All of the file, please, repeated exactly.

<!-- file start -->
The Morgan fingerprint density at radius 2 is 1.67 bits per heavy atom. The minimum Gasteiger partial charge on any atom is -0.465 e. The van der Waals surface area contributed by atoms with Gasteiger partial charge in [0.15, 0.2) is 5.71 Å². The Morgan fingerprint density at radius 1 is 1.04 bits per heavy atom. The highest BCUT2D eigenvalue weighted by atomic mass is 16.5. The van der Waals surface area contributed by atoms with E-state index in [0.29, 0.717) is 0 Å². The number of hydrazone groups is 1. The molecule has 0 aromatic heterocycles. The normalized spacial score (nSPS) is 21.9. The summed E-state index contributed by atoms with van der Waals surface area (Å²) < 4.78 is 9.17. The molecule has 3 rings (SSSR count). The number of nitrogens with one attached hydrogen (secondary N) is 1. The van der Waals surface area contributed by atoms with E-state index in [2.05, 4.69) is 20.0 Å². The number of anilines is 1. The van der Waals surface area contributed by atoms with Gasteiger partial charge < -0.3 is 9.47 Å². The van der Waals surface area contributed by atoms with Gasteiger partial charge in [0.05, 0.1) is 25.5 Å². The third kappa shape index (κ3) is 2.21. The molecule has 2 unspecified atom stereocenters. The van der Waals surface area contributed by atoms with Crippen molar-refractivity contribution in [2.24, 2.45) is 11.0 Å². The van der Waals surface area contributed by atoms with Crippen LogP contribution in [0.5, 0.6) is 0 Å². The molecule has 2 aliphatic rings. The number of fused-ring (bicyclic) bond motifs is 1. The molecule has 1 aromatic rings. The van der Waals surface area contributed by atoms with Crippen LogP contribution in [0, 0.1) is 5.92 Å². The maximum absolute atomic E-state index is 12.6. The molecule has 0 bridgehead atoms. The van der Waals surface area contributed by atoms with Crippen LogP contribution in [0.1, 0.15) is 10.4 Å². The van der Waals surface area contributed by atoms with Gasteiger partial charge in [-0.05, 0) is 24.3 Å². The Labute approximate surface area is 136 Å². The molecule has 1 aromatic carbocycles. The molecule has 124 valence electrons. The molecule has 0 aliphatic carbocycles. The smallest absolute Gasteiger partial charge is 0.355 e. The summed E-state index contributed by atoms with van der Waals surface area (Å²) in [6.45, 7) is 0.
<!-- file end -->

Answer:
The Morgan fingerprint density at radius 2 is 1.67 bits per heavy atom. The minimum Gasteiger partial charge on any atom is -0.465 e. The van der Waals surface area contributed by atoms with Gasteiger partial charge in [0.15, 0.2) is 5.71 Å². The Morgan fingerprint density at radius 1 is 1.04 bits per heavy atom. The highest BCUT2D eigenvalue weighted by atomic mass is 16.5. The van der Waals surface area contributed by atoms with E-state index in [0.29, 0.717) is 0 Å². The number of hydrazone groups is 1. The molecule has 0 aromatic heterocycles. The normalized spacial score (nSPS) is 21.9. The summed E-state index contributed by atoms with van der Waals surface area (Å²) < 4.78 is 9.17. The molecule has 3 rings (SSSR count). The number of nitrogens with one attached hydrogen (secondary N) is 1. The van der Waals surface area contributed by atoms with E-state index in [2.05, 4.69) is 20.0 Å². The number of anilines is 1. The van der Waals surface area contributed by atoms with Gasteiger partial charge < -0.3 is 9.47 Å². The van der Waals surface area contributed by atoms with Gasteiger partial charge in [0.05, 0.1) is 25.5 Å². The third kappa shape index (κ3) is 2.21. The molecule has 2 unspecified atom stereocenters. The van der Waals surface area contributed by atoms with Crippen molar-refractivity contribution in [2.24, 2.45) is 11.0 Å². The van der Waals surface area contributed by atoms with Crippen LogP contribution in [0.5, 0.6) is 0 Å². The molecule has 2 aliphatic rings. The number of fused-ring (bicyclic) bond motifs is 1. The molecule has 1 aromatic rings. The van der Waals surface area contributed by atoms with Crippen LogP contribution in [0, 0.1) is 5.92 Å². The maximum absolute atomic E-state index is 12.6. The molecule has 0 bridgehead atoms. The van der Waals surface area contributed by atoms with Crippen LogP contribution in [0.1, 0.15) is 10.4 Å². The van der Waals surface area contributed by atoms with Gasteiger partial charge in [-0.05, 0) is 24.3 Å². The Labute approximate surface area is 136 Å². The molecule has 1 aromatic carbocycles. The molecule has 124 valence electrons. The molecule has 0 aliphatic carbocycles. The smallest absolute Gasteiger partial charge is 0.355 e. The summed E-state index contributed by atoms with van der Waals surface area (Å²) in [6.45, 7) is 0.